Frank Augstein, Associated Press
EU heads of state pose for a group photo at an EU summit in Brussels on Monday, Jan. 30, 2012. Front row left to right, Latvian Prime Minister Valdis Dombrovskis, Greek Prime Minister Lucas Papademos, European Commission President Jose Manuel Barroso, French President Nicolas Sarkozy, Lithuanian President Dalia Grybauskaite, Denmark's Prime Minister Helle Thorning-Schmidt, European Council President Herman Van Rompuy, Cypriot President Dimitris Christofias, Romanian President Traian Basescu, European Parliament President Martin Schultz, Irish Prime Minister Enda Kenny, Italian Prime Minister Mario Monti, Luxembourg's Prime Minister Jean-Claude Juncker and Slovakian Prime Minister Iveta Radicova.

BRUSSELS — NATO's top official said Monday that the alliance will adhere to its plans to hand over security to local forces in Afghanistan by the end of 2014, comments that came after France said it would push NATO to speed up its timeline for the handover of combat operations by a year.

NATO Secretary-General Anders Fogh Rasmussen acknowledged that the final transition phase, which involves handing over lead responsibility for provinces and districts to Afghan authorities, would start from "mid-2013." A number of areas and towns already have been handed over to the Afghan army and police since the transition started a year ago.

Nonetheless, the overall NATO plan is still pegged on a 2014 pullout date, Fogh Rasmussen said after a meeting with Romanian President Traian Basescu.

"We will stick to the roadmap that was outlined at the NATO summit in Lisbon in 2010, according to which we will gradually hand over lead responsibility to the Afghans, a process that has been started and hopefully will be completed by the end of 2014," Fogh Rasmussen said.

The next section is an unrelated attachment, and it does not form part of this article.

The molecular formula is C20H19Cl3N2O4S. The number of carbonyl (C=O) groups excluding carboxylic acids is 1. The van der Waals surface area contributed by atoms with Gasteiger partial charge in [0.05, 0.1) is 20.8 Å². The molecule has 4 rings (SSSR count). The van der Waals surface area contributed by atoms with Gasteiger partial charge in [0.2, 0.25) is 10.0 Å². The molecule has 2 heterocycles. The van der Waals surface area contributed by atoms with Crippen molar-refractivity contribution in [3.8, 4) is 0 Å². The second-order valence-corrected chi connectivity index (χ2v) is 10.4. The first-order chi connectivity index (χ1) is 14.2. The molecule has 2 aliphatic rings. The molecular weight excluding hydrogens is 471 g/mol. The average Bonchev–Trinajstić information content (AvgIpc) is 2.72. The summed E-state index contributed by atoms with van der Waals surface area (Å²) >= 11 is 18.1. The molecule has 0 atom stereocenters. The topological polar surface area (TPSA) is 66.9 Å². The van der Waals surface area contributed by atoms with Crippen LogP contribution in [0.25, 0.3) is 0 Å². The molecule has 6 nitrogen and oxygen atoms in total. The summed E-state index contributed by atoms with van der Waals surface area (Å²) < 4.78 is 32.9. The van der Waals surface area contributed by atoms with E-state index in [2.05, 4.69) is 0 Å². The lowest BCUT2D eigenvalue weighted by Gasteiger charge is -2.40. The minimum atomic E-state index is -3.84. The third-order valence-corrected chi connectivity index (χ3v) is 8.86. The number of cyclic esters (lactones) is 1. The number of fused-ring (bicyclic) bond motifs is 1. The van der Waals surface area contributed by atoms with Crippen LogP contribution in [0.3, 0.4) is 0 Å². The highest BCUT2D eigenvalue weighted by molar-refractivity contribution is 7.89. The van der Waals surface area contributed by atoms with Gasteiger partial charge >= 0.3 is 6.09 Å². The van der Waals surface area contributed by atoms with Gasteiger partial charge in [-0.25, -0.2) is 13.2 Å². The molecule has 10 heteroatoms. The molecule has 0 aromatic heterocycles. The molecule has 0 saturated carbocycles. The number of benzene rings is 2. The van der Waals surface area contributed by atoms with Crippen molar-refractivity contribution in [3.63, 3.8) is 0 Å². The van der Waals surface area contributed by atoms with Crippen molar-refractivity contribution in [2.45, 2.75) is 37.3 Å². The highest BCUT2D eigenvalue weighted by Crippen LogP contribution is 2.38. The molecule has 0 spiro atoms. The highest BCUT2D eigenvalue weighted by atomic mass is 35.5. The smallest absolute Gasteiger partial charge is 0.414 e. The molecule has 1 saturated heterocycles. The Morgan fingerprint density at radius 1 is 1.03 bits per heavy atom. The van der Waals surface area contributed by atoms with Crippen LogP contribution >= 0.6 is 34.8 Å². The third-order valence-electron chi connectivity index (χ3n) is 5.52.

Last week, French President Nicolas Sarkozy jolted NATO by announcing France would speed up its exit and ask NATO to end its combat mission in 2013. The announcement came after an Afghan soldier killed 4 French soldiers on Jan. 20.

The move was seen as the latest crack in a coalition already strained by economic troubles in Europe and the United States, the Afghan government's sluggish battle against corruption, and a Taliban insurgency that remains unbeaten after more than a decade of war.

It's unclear if Sarkozy's call for all foreign forces to hand security over to the Afghan forces in 2013 will have traction when is presented on Thursday and Friday at a NATO defense ministers' meeting in Brussels. Britain and Germany have already indicated they would stick to the 2014 timeline.

Fogh Rasmussen said "there is nothing new" in the fact that from mid-2013 the role of coalition forces in Afghanistan will start changing from combat to a support role.

NATO is speeding up the training of the Afghan security forces, which are due to gradually expand to over 350,000 members. But incidents in which Afghan soldiers have turned on NATO troops have raised fears of increased Taliban infiltration of the Afghan police and army.

France, which now has about 3,600 soldiers in the coalition force, joins Britain, Germany and Italy in the top five largest troop-contributing nations. All those national contingents are dwarfed by the 90,000-strong U.S. force.

Sarkozy's government has been under political pressure to withdraw French troops before the United States' pegged pullout in 2014. Polls show most French want an early pullout — and such a move could affect Sarkozy's re-election prospects.

Socialist candidate Francois Hollande, the front-runner in the polls, has said that if elected this spring he hopes to withdraw French forces by the end of this year.

Slobodan Lekic can be reached on Twitter at